HUDSON -- Shane Loy’s new hard rock album “Redemption” has been a long time in the making.

The Hudson resident works in the security industry full time, but he has always loved music.

As a child he asked for a guitar for Christmas. His mother, well-intentioned, bought him a bass. Loy didn’t complain.

“It was, ‘I got a bass, I’m going to be a bass player,’” he said.

Since then he’s been in several bands, playing in Hollywood, the Twin Cities and the Milwaukee area.

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“Music has always been a part of my life, and I actually made a living off of it for a while,” he said.

His wife, Sheila, didn’t know he was a musician when she first met him.

“But I became an immediate Shane Loy fan,” she said.

She’s been beside him on his music projects handling a lot of the logistics while he focuses on the creative aspects.

“I clap every now and then on an album,” she said.

The band name“Raised by Fred and Alice goes back to Loy’s childhood honoring two of his biggest influences -- Mr. Rogers and Alice Cooper.

“They couldn’t be more opposite and yet they were both equally influential,” Sheila Loy said. “I think you’ll see in the music and in the story and in the concept both those influences. Kind of that tug of I know I’m a good boy, I’ve always been a good boy, but there’s some bad boy in some of the influences I’ve absorbed.”

The album deals with the question of how we as individuals can impact someone’s life, even just one person, Sheila Loy said.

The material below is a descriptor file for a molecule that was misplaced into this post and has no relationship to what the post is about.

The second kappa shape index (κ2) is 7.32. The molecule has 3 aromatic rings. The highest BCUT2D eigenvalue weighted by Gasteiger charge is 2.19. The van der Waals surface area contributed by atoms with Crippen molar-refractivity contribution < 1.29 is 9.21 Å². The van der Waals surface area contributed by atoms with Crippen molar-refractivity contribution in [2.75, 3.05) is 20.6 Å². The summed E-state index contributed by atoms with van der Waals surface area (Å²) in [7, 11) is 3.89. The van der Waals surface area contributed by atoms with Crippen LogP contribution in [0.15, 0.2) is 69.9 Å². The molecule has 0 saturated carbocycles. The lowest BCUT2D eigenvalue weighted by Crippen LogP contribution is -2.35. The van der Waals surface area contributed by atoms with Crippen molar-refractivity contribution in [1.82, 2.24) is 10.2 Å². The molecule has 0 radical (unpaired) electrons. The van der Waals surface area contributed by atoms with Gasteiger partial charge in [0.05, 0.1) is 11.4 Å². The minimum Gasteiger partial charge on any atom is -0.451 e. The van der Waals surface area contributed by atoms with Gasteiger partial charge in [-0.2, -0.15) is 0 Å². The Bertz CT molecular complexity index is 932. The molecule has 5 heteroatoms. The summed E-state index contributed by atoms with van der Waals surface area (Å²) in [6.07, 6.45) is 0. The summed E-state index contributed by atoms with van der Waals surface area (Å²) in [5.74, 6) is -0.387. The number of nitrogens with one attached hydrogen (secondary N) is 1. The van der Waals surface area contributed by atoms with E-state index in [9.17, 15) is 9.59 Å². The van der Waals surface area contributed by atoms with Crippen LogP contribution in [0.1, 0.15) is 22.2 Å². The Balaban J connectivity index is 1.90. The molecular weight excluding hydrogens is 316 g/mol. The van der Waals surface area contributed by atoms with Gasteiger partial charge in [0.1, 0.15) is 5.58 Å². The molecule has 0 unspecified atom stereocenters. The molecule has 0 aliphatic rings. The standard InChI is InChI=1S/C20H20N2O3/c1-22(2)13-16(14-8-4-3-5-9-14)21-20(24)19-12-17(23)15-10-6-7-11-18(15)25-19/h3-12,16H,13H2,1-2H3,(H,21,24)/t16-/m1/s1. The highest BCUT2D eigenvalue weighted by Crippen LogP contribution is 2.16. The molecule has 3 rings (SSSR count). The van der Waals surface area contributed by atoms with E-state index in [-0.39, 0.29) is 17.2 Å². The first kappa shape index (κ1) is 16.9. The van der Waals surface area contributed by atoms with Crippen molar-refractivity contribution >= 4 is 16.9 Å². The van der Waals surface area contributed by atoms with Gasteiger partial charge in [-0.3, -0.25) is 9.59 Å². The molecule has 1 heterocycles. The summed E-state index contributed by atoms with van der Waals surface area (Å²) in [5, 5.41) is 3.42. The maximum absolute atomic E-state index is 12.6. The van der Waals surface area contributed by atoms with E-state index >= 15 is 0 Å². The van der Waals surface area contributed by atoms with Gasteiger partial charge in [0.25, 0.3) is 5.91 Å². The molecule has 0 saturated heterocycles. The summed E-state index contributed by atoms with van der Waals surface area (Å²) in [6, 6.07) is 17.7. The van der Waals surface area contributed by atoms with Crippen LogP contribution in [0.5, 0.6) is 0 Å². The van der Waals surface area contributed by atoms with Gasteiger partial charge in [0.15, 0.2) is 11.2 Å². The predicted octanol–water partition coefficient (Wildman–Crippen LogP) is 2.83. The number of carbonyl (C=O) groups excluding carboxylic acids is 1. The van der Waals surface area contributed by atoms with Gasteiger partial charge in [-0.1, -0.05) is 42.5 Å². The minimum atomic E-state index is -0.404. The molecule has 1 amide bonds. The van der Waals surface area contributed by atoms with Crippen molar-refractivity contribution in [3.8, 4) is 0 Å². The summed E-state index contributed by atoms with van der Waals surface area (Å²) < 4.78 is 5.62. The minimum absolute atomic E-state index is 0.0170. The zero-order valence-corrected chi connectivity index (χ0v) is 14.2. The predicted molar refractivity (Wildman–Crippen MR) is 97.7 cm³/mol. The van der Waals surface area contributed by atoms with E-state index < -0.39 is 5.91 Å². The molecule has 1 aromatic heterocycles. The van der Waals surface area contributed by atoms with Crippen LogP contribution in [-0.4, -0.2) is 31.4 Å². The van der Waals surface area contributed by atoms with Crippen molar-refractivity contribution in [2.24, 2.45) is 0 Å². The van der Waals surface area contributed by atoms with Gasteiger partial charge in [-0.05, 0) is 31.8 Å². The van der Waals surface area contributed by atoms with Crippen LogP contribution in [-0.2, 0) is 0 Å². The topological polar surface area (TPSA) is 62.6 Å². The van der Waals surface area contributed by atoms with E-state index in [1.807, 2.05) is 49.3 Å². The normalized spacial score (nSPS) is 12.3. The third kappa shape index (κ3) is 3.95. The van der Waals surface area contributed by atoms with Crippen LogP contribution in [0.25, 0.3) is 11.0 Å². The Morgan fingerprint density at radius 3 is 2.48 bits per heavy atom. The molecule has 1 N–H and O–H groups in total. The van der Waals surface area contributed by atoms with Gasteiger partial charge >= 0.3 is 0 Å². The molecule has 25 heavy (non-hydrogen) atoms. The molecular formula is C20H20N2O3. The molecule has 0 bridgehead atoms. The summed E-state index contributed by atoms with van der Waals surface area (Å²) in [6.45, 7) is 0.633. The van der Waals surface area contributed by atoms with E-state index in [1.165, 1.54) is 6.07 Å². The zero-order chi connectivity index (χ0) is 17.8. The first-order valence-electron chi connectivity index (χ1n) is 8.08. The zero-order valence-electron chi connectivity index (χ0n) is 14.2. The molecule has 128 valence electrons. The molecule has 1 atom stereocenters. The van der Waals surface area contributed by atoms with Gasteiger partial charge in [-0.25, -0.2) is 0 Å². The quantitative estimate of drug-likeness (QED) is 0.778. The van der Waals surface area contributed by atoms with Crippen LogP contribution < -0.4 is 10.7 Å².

“Really that’s the only goal,” she said. “It’s not to be famous, it’s not to make a million dollars. It’s when you recognize the fact that you’ve been influenced and maybe you look in the mirror and realize you can influence, too.”

Though the album has a Christian-based theme, Loy said it’s not what most Christian music is today. It is still a rock band, after all.

“That God figure could be a sponsor, your friend, your parent, could be a national influence or a writer or an artist that you gravitate toward,” Sheila Loy said. “It’s a wider array of what this attachment toward redemption might mean for everybody.”

The album is a story, with each song telling its piece.

“While I hope someone finds a favorite song, I also hope someone listens to the whole message,” Loy said.

The album is not designed to tell people what to think, he said, but to encourage them to think on their own. Each listener can find their own antagonist and protagonist in the work.

“Find out what yours is for the story,” he said.

Developing the album while working full time was a lot of work, Loy said, and involved learning more about the continually changing industry. But he’s never minded giving up his weekends for music.

“We made it work because it was a labor of love,” Sheila Loy said.

The pandemic did hold them back in some ways, but it also gave them more time at home to work together on the project.

The album is out on streaming sites now, and the Loys are developing a plan for releasing physical copies. Updates will be available at and the band’s Instagram and Twitter pages.